Once a week, Fernanda Zamudio-Suaréz will help you understand the biggest story in higher education. You'll get analysis and behind-the-scenes insights. Delivered on Saturdays.
From: Fernanda Zamudio-Suaréz
Subject: Weekly Briefing: Reopenings Get Political
When politics play a part in your reopening plans.
This is a tale of two states and their public colleges. In different parts of the country, the institutions are caught in the cross hairs of Covid-19 and state politics: Iowa and Georgia.
Recently, the cities that are home to the University of Iowa and Iowa State University became coronavirus hot spots when students returned to campus. Administrators at both institutions say they are doing what they can to limit the spread of the virus, but as always, there are obstacles. The leaders of the two institutions blame students' off-campus parties for the rise in cases.
Many students and faculty members say the virus-mitigation efforts are not enough and want the universities to cancel in-person classes. Still, some faculty members and students say they are comfortable with the reopening.
Ultimately, leaders' hands are tied. They must answer to Gov. Kim Reynolds of Iowa, a Republican, and members of the Board of Regents, who are appointed by the governor and who also oversee the University of Northern Iowa. Reynolds has refused to make mask-wearing a state mandate. Instead, college leaders have relied on local governments to impose such a requirement. In Iowa City and Ames, home to Iowa and Iowa State, respectively, city leaders did so. Reynolds only ordered bars to close in six counties, including those where the universities are located.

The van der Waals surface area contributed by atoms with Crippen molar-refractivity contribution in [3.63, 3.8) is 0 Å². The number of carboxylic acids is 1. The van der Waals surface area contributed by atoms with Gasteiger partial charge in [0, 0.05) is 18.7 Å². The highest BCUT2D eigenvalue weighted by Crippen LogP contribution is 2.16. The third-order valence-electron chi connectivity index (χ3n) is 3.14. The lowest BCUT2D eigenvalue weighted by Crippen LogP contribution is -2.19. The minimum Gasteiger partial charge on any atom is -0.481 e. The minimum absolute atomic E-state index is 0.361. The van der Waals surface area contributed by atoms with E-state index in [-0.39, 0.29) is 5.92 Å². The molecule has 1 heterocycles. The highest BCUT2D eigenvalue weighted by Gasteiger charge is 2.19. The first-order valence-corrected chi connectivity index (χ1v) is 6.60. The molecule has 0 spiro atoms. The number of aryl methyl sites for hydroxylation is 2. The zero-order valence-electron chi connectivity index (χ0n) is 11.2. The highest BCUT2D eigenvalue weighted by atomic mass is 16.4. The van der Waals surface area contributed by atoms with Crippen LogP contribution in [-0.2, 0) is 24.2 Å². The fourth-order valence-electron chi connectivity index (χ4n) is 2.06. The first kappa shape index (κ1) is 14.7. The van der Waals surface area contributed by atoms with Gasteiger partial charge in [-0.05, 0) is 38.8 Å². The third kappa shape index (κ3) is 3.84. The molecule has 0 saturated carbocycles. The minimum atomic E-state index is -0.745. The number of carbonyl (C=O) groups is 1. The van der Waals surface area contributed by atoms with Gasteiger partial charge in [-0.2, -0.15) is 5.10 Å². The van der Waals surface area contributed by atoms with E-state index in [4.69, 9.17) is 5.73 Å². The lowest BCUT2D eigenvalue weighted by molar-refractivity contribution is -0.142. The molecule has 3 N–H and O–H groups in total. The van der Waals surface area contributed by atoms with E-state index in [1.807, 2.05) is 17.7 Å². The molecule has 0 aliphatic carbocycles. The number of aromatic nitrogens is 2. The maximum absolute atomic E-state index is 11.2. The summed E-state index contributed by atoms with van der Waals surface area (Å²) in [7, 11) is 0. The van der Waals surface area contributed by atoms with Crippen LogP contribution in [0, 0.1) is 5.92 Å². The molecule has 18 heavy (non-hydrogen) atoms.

The Board of Regents was clear about its preference. In June its president, Michael J. Richards, said it intended to reopen campuses in the fall, complete with all on-campus activities.
Also in June, our Michael Vasquez chronicled similar clashes in Georgia between public-college leaders and state politicians. The Board of Regents, whose members are appointed by the state's Republican governor, is especially involved in decisions that affect the 26 institutions in the University System of Georgia. The board has also gotten involved in smaller issues at specific colleges.
This summer, Georgia colleges were at odds with public-health experts over face masks. In June the 26 colleges said they would reopen for the fall semester without requiring face masks. When the University of West Georgia tried to make masks mandatory, that line in its reopening plan was deleted. About a month later, the system backed down, requiring face coverings at all 26 public institutions.
Why does this matter now? Critics fear that public colleges are losing their independence to state political leaders. During a pandemic, if college leaders can't make certain decisions for their own institutions, that could have life or death consequences.
- Learn. This week, instead of a new fun fact or life hack, I'm sharing this opinion column on why we should all care about the fires in the West.
- Read. Welcome to the new phase of the Covid-19 pandemic: the death spiral.
- Listen. If minimalist tunes recorded in the 1970s are your thing, listen to Arthur Russell's compilation First Thought Best Thought.
- Watch. This week I watched the movie Atlantics on Netflix. It may have been one of the best movies I've seen all year.
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